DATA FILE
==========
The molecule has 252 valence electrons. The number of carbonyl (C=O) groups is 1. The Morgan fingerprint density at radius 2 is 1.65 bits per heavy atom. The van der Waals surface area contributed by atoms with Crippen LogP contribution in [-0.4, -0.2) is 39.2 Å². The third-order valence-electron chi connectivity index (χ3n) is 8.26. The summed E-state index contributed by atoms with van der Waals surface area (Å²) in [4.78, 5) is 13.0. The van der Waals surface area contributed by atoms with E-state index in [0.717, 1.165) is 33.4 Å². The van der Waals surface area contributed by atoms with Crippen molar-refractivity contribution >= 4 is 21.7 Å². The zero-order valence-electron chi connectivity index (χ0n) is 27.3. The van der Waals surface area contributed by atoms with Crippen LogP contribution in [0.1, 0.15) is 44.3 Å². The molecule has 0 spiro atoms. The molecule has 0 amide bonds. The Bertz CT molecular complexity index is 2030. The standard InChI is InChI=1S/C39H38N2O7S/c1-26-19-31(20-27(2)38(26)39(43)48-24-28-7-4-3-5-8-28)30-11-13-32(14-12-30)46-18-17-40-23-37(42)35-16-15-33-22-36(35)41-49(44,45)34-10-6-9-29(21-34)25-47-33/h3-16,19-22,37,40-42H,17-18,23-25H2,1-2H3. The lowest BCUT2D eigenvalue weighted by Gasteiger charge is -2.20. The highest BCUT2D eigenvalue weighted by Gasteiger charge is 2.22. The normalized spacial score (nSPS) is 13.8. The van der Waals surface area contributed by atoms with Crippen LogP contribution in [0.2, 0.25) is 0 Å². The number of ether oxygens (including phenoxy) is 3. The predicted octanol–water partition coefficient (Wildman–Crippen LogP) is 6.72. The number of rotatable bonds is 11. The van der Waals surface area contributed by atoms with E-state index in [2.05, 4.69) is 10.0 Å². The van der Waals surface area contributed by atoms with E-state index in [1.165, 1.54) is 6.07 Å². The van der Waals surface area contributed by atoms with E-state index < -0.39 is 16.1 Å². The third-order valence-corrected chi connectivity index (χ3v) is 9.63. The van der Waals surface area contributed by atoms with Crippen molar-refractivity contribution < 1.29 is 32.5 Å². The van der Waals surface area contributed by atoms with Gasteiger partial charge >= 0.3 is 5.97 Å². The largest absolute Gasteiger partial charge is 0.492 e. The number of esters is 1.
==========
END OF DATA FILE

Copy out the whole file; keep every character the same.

The molecule has 252 valence electrons. The number of carbonyl (C=O) groups is 1. The Morgan fingerprint density at radius 2 is 1.65 bits per heavy atom. The van der Waals surface area contributed by atoms with Crippen LogP contribution in [-0.4, -0.2) is 39.2 Å². The third-order valence-electron chi connectivity index (χ3n) is 8.26. The summed E-state index contributed by atoms with van der Waals surface area (Å²) in [4.78, 5) is 13.0. The van der Waals surface area contributed by atoms with E-state index in [0.717, 1.165) is 33.4 Å². The van der Waals surface area contributed by atoms with Crippen molar-refractivity contribution >= 4 is 21.7 Å². The zero-order valence-electron chi connectivity index (χ0n) is 27.3. The van der Waals surface area contributed by atoms with Crippen LogP contribution in [0.1, 0.15) is 44.3 Å². The molecule has 0 spiro atoms. The molecule has 0 amide bonds. The Bertz CT molecular complexity index is 2030. The standard InChI is InChI=1S/C39H38N2O7S/c1-26-19-31(20-27(2)38(26)39(43)48-24-28-7-4-3-5-8-28)30-11-13-32(14-12-30)46-18-17-40-23-37(42)35-16-15-33-22-36(35)41-49(44,45)34-10-6-9-29(21-34)25-47-33/h3-16,19-22,37,40-42H,17-18,23-25H2,1-2H3. The lowest BCUT2D eigenvalue weighted by Gasteiger charge is -2.20. The highest BCUT2D eigenvalue weighted by Gasteiger charge is 2.22. The normalized spacial score (nSPS) is 13.8. The van der Waals surface area contributed by atoms with Crippen LogP contribution in [0.2, 0.25) is 0 Å². The number of ether oxygens (including phenoxy) is 3. The predicted octanol–water partition coefficient (Wildman–Crippen LogP) is 6.72. The number of rotatable bonds is 11. The van der Waals surface area contributed by atoms with E-state index in [2.05, 4.69) is 10.0 Å². The van der Waals surface area contributed by atoms with E-state index in [1.165, 1.54) is 6.07 Å². The van der Waals surface area contributed by atoms with E-state index < -0.39 is 16.1 Å². The third-order valence-corrected chi connectivity index (χ3v) is 9.63. The van der Waals surface area contributed by atoms with Crippen molar-refractivity contribution < 1.29 is 32.5 Å². The van der Waals surface area contributed by atoms with Gasteiger partial charge >= 0.3 is 5.97 Å². The largest absolute Gasteiger partial charge is 0.492 e. The number of esters is 1.